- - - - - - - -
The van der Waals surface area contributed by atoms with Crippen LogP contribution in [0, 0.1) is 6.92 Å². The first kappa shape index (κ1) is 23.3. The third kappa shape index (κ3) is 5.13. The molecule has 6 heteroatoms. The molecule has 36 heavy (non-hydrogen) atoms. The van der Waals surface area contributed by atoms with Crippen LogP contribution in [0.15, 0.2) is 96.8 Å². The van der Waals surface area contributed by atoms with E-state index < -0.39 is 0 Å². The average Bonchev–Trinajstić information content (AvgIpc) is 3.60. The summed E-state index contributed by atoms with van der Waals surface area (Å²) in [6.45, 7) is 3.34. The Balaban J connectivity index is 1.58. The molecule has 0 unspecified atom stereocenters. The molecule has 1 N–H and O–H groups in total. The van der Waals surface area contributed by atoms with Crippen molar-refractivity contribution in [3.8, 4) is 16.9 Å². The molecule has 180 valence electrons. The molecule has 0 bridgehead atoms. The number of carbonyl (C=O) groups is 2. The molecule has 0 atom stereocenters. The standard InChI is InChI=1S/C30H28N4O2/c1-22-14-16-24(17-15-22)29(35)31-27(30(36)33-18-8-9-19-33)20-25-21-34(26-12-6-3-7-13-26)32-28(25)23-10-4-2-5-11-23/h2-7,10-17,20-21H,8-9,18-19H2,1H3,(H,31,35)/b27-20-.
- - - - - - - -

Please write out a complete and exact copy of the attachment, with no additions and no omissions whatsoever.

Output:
The van der Waals surface area contributed by atoms with Crippen LogP contribution in [0, 0.1) is 6.92 Å². The first kappa shape index (κ1) is 23.3. The third kappa shape index (κ3) is 5.13. The molecule has 6 heteroatoms. The molecule has 36 heavy (non-hydrogen) atoms. The van der Waals surface area contributed by atoms with Crippen LogP contribution in [0.15, 0.2) is 96.8 Å². The van der Waals surface area contributed by atoms with E-state index < -0.39 is 0 Å². The average Bonchev–Trinajstić information content (AvgIpc) is 3.60. The summed E-state index contributed by atoms with van der Waals surface area (Å²) in [6.45, 7) is 3.34. The Balaban J connectivity index is 1.58. The molecule has 0 unspecified atom stereocenters. The molecule has 1 N–H and O–H groups in total. The van der Waals surface area contributed by atoms with Crippen molar-refractivity contribution in [3.8, 4) is 16.9 Å². The molecule has 180 valence electrons. The molecule has 0 bridgehead atoms. The number of carbonyl (C=O) groups is 2. The molecule has 0 atom stereocenters. The standard InChI is InChI=1S/C30H28N4O2/c1-22-14-16-24(17-15-22)29(35)31-27(30(36)33-18-8-9-19-33)20-25-21-34(26-12-6-3-7-13-26)32-28(25)23-10-4-2-5-11-23/h2-7,10-17,20-21H,8-9,18-19H2,1H3,(H,31,35)/b27-20-.